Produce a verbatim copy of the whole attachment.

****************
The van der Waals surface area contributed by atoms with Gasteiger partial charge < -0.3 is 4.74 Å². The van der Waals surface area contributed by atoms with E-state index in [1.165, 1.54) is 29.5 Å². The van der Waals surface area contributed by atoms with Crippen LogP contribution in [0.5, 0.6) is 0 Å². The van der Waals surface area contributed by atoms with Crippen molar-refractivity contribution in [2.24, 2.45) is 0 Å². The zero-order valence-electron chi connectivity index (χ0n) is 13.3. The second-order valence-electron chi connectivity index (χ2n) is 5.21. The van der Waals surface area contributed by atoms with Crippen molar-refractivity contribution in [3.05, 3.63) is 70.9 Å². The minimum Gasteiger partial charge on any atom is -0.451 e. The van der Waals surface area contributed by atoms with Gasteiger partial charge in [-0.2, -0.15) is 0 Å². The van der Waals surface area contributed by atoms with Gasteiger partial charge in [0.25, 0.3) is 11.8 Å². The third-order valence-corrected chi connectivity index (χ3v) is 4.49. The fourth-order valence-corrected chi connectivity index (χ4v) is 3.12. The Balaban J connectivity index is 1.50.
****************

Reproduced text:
The van der Waals surface area contributed by atoms with Gasteiger partial charge < -0.3 is 4.74 Å². The van der Waals surface area contributed by atoms with E-state index in [1.165, 1.54) is 29.5 Å². The van der Waals surface area contributed by atoms with Crippen LogP contribution in [0.5, 0.6) is 0 Å². The van der Waals surface area contributed by atoms with Crippen molar-refractivity contribution in [2.24, 2.45) is 0 Å². The zero-order valence-electron chi connectivity index (χ0n) is 13.3. The second-order valence-electron chi connectivity index (χ2n) is 5.21. The van der Waals surface area contributed by atoms with Crippen molar-refractivity contribution in [3.05, 3.63) is 70.9 Å². The minimum Gasteiger partial charge on any atom is -0.451 e. The van der Waals surface area contributed by atoms with Gasteiger partial charge in [-0.2, -0.15) is 0 Å². The van der Waals surface area contributed by atoms with Gasteiger partial charge in [0.25, 0.3) is 11.8 Å². The third-order valence-corrected chi connectivity index (χ3v) is 4.49. The fourth-order valence-corrected chi connectivity index (χ4v) is 3.12. The Balaban J connectivity index is 1.50.